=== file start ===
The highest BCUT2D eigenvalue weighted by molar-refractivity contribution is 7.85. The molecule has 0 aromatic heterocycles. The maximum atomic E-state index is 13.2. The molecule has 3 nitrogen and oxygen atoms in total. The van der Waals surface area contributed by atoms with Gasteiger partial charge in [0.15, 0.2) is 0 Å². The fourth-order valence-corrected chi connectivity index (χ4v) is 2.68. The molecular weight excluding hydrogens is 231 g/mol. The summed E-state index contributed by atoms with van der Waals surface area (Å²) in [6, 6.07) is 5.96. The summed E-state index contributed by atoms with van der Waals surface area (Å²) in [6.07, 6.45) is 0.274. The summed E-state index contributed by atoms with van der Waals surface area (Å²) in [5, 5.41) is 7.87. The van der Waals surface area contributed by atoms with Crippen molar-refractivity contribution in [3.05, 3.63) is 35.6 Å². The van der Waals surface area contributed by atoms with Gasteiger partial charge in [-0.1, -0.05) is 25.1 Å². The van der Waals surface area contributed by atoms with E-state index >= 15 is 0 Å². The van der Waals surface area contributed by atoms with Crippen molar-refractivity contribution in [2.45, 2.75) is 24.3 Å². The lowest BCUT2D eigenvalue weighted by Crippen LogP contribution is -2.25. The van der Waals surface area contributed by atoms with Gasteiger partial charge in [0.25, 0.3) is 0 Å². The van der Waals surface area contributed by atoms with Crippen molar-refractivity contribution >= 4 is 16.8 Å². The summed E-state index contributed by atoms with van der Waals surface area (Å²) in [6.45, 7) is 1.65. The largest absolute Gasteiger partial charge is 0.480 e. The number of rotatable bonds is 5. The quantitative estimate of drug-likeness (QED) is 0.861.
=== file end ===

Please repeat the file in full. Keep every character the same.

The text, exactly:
The highest BCUT2D eigenvalue weighted by molar-refractivity contribution is 7.85. The molecule has 0 aromatic heterocycles. The maximum atomic E-state index is 13.2. The molecule has 3 nitrogen and oxygen atoms in total. The van der Waals surface area contributed by atoms with Gasteiger partial charge in [0.15, 0.2) is 0 Å². The fourth-order valence-corrected chi connectivity index (χ4v) is 2.68. The molecular weight excluding hydrogens is 231 g/mol. The summed E-state index contributed by atoms with van der Waals surface area (Å²) in [6, 6.07) is 5.96. The summed E-state index contributed by atoms with van der Waals surface area (Å²) in [6.07, 6.45) is 0.274. The summed E-state index contributed by atoms with van der Waals surface area (Å²) in [5, 5.41) is 7.87. The van der Waals surface area contributed by atoms with Crippen molar-refractivity contribution in [3.05, 3.63) is 35.6 Å². The van der Waals surface area contributed by atoms with Gasteiger partial charge in [-0.1, -0.05) is 25.1 Å². The van der Waals surface area contributed by atoms with E-state index >= 15 is 0 Å². The van der Waals surface area contributed by atoms with Crippen molar-refractivity contribution in [2.45, 2.75) is 24.3 Å². The lowest BCUT2D eigenvalue weighted by Crippen LogP contribution is -2.25. The van der Waals surface area contributed by atoms with Gasteiger partial charge in [0.25, 0.3) is 0 Å². The van der Waals surface area contributed by atoms with Crippen molar-refractivity contribution >= 4 is 16.8 Å². The summed E-state index contributed by atoms with van der Waals surface area (Å²) in [6.45, 7) is 1.65. The largest absolute Gasteiger partial charge is 0.480 e. The number of rotatable bonds is 5. The quantitative estimate of drug-likeness (QED) is 0.861.